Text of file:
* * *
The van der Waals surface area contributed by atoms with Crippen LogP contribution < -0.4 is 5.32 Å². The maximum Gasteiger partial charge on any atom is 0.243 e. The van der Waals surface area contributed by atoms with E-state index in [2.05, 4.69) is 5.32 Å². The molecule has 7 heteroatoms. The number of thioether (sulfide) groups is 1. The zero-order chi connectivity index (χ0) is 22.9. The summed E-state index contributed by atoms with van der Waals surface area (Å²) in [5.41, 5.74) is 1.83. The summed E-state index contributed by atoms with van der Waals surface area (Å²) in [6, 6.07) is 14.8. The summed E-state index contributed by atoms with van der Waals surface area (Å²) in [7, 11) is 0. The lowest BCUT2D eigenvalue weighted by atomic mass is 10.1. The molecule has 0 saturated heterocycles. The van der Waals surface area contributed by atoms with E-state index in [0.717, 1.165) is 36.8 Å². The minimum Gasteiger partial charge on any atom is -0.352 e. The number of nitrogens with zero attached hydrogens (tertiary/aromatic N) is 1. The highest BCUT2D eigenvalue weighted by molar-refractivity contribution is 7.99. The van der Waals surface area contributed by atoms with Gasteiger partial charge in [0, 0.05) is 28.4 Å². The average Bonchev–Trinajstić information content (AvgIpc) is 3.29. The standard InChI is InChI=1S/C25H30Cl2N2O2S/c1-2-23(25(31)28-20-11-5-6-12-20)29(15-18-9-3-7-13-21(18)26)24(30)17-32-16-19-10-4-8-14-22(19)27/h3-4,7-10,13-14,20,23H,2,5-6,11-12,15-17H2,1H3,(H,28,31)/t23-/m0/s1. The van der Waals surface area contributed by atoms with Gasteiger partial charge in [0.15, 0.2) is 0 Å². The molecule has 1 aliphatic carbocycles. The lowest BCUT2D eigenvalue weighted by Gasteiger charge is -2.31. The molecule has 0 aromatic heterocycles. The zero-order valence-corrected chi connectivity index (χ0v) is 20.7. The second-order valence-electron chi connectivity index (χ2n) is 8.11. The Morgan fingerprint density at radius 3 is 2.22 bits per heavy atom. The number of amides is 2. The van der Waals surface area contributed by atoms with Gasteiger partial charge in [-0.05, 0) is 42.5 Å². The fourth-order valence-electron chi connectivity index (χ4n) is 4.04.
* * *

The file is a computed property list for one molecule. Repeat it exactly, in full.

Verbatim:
The van der Waals surface area contributed by atoms with Crippen LogP contribution < -0.4 is 5.32 Å². The maximum Gasteiger partial charge on any atom is 0.243 e. The van der Waals surface area contributed by atoms with E-state index in [2.05, 4.69) is 5.32 Å². The molecule has 7 heteroatoms. The number of thioether (sulfide) groups is 1. The zero-order chi connectivity index (χ0) is 22.9. The summed E-state index contributed by atoms with van der Waals surface area (Å²) in [5.41, 5.74) is 1.83. The summed E-state index contributed by atoms with van der Waals surface area (Å²) in [6, 6.07) is 14.8. The summed E-state index contributed by atoms with van der Waals surface area (Å²) in [7, 11) is 0. The lowest BCUT2D eigenvalue weighted by atomic mass is 10.1. The molecule has 0 saturated heterocycles. The van der Waals surface area contributed by atoms with E-state index in [0.717, 1.165) is 36.8 Å². The minimum Gasteiger partial charge on any atom is -0.352 e. The number of nitrogens with zero attached hydrogens (tertiary/aromatic N) is 1. The highest BCUT2D eigenvalue weighted by molar-refractivity contribution is 7.99. The van der Waals surface area contributed by atoms with Gasteiger partial charge in [0, 0.05) is 28.4 Å². The average Bonchev–Trinajstić information content (AvgIpc) is 3.29. The standard InChI is InChI=1S/C25H30Cl2N2O2S/c1-2-23(25(31)28-20-11-5-6-12-20)29(15-18-9-3-7-13-21(18)26)24(30)17-32-16-19-10-4-8-14-22(19)27/h3-4,7-10,13-14,20,23H,2,5-6,11-12,15-17H2,1H3,(H,28,31)/t23-/m0/s1. The van der Waals surface area contributed by atoms with Gasteiger partial charge in [0.15, 0.2) is 0 Å². The molecule has 1 aliphatic carbocycles. The lowest BCUT2D eigenvalue weighted by Gasteiger charge is -2.31. The molecule has 0 aromatic heterocycles. The zero-order valence-corrected chi connectivity index (χ0v) is 20.7. The second-order valence-electron chi connectivity index (χ2n) is 8.11. The Morgan fingerprint density at radius 3 is 2.22 bits per heavy atom. The number of amides is 2. The van der Waals surface area contributed by atoms with Gasteiger partial charge in [-0.05, 0) is 42.5 Å². The fourth-order valence-electron chi connectivity index (χ4n) is 4.04.